Recent work from Aleppo…
Istanbul – Last week, I was in the war torn Syrian city of Aleppo and the surrounding countryside.
During this time I accompanied Syrian rebels into combat in two different locations around the city. During one battle, the rebels faced off with regime aircraft, as I described for Foreign Policy:
Suddenly, we were there. A regime jet, probably an L-39 Albatros, screamed low overhead as rebels who were already engaged in battle fired on it with two truck-mounted Dushka guns. A fighter firing one of the weapons, a Soviet-era heavy machine gun, watched open-mouthed as the plane darted overhead. His truck sped down the street after it, but it was already out of range. Absent extraordinary luck, the rebels’ weapons were simply incapable of downing the jet.
I also met and interviewed fighters from Jabhat al-Nusra, a rebel group with alleged links to al-Qaeda, for the Washington Post.
On a recent morning, three jihadist fighters chambered rounds into their AK-47 rifles as their bearded driver sped through Aleppo’s streets in a bullet-ridden white van.“If shooting starts, put your head down,” one of the jihadists said as the van headed toward the flashpoint Salahuddin neighborhood, blending in with the battle-scarred vehicles of other fighters hurtling through the streets.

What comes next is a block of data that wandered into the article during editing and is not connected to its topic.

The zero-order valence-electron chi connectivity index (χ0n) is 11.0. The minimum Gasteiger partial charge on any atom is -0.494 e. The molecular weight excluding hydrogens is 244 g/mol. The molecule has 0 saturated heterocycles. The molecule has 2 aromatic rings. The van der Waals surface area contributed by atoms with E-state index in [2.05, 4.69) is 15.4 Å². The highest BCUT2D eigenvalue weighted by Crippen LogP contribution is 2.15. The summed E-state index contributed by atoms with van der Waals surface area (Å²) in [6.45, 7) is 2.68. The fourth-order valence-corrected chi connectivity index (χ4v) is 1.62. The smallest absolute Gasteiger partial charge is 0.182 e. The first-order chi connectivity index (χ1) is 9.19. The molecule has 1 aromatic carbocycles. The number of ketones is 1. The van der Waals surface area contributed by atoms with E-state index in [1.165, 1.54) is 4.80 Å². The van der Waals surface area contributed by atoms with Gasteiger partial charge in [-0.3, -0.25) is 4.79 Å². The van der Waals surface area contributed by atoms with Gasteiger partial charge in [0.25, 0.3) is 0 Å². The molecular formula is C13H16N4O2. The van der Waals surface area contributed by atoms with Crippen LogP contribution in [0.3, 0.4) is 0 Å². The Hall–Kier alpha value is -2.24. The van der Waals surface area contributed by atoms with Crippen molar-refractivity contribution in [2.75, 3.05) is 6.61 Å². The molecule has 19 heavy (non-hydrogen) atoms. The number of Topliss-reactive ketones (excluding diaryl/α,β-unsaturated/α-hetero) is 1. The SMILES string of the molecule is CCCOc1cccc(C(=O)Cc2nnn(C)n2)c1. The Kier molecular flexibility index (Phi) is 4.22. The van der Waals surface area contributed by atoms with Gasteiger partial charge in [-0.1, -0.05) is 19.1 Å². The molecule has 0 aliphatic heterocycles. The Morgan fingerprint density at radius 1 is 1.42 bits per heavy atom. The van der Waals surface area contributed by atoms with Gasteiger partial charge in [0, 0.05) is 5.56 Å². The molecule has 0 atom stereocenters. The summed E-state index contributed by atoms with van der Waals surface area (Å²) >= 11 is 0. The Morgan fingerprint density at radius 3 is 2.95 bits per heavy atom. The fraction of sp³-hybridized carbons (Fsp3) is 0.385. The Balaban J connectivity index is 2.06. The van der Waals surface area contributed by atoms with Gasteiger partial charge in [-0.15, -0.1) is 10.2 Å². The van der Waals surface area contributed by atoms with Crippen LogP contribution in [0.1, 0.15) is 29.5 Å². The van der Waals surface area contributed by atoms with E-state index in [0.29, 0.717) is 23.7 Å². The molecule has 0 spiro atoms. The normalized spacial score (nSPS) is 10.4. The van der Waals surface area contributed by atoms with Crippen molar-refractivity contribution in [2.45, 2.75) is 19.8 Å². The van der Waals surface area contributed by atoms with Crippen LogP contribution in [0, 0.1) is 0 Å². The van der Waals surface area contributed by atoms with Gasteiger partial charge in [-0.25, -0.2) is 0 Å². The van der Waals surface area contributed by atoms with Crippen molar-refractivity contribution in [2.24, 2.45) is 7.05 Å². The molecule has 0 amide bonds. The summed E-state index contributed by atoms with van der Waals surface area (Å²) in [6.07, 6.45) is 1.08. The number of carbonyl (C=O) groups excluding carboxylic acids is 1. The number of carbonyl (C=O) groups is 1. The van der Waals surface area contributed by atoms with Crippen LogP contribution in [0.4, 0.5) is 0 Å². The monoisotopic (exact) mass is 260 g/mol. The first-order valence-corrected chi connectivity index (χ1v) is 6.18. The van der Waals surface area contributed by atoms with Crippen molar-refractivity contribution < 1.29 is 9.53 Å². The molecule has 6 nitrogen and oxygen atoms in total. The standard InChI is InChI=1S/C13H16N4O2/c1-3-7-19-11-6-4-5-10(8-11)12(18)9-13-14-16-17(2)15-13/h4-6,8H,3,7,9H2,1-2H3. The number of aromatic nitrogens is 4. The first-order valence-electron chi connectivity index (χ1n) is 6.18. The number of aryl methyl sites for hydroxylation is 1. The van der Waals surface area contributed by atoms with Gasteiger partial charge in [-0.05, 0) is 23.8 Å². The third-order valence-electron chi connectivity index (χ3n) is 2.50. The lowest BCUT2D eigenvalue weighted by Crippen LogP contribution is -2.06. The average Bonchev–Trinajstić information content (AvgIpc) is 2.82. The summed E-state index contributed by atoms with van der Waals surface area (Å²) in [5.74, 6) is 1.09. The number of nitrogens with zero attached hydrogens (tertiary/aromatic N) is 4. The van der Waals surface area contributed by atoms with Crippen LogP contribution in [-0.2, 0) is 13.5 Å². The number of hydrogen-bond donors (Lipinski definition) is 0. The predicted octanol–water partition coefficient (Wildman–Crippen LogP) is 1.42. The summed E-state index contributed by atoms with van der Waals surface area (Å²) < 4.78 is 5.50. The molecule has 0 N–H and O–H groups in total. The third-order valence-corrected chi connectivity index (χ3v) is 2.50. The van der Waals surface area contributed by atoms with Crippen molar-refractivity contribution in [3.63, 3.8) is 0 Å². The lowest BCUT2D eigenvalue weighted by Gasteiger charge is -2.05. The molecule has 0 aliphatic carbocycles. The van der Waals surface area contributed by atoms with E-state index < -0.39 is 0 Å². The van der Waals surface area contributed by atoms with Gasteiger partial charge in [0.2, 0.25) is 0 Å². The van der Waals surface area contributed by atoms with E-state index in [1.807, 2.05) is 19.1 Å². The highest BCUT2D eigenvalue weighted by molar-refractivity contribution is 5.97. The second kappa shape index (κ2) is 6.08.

In one of the most heartbreaking moments of the trip, the border town of Azaz was bombed and about 40 people killed. Since men were badly wounded the death count could continue to climb. I described the aftermath for al-Monitor.
Tiny pieces of a dead woman were picked up one by one and placed in a white piece of cloth. It might have been a scarf or perhaps simply at hand when it was needed for a final task that certainly had not been its intended purpose. The young men filled the cloth with bits of the woman’s remains and moved broken pieces of concrete from around the rest of her body. The men carefully collected as much of her as possible.
In the midst of all this, I ran into some foreign fighters, including one from the United Kingdom who I featured in The National.
Wounded Syrian rebels being carried in and out of crowded hospitals are hardly an unusual sight. But when one young fighter passing through the hospital doors says, “Excuse me, guys”, in perfect British English, bystanders take notice.